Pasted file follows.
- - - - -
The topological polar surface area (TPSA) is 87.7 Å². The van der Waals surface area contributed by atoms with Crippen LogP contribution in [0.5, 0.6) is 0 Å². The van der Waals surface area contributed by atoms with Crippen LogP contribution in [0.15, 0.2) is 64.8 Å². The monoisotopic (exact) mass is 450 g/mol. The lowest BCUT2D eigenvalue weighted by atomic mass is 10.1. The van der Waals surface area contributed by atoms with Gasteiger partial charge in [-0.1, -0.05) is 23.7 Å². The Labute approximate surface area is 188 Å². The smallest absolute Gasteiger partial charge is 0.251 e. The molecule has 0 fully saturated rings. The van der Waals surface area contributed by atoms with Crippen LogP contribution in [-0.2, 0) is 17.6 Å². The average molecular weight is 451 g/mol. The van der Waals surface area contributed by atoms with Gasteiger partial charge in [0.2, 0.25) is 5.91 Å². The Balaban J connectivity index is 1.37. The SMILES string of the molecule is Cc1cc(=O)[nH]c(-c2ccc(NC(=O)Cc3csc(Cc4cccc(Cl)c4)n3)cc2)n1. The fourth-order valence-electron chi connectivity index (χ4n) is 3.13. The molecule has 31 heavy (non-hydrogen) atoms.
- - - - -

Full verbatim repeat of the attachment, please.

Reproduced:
The topological polar surface area (TPSA) is 87.7 Å². The van der Waals surface area contributed by atoms with Crippen LogP contribution in [0.5, 0.6) is 0 Å². The van der Waals surface area contributed by atoms with Crippen LogP contribution in [0.15, 0.2) is 64.8 Å². The monoisotopic (exact) mass is 450 g/mol. The lowest BCUT2D eigenvalue weighted by atomic mass is 10.1. The van der Waals surface area contributed by atoms with Gasteiger partial charge in [-0.1, -0.05) is 23.7 Å². The Labute approximate surface area is 188 Å². The smallest absolute Gasteiger partial charge is 0.251 e. The molecule has 0 fully saturated rings. The van der Waals surface area contributed by atoms with Crippen LogP contribution in [-0.2, 0) is 17.6 Å². The average molecular weight is 451 g/mol. The van der Waals surface area contributed by atoms with Gasteiger partial charge in [0.2, 0.25) is 5.91 Å². The Balaban J connectivity index is 1.37. The SMILES string of the molecule is Cc1cc(=O)[nH]c(-c2ccc(NC(=O)Cc3csc(Cc4cccc(Cl)c4)n3)cc2)n1. The fourth-order valence-electron chi connectivity index (χ4n) is 3.13. The molecule has 31 heavy (non-hydrogen) atoms.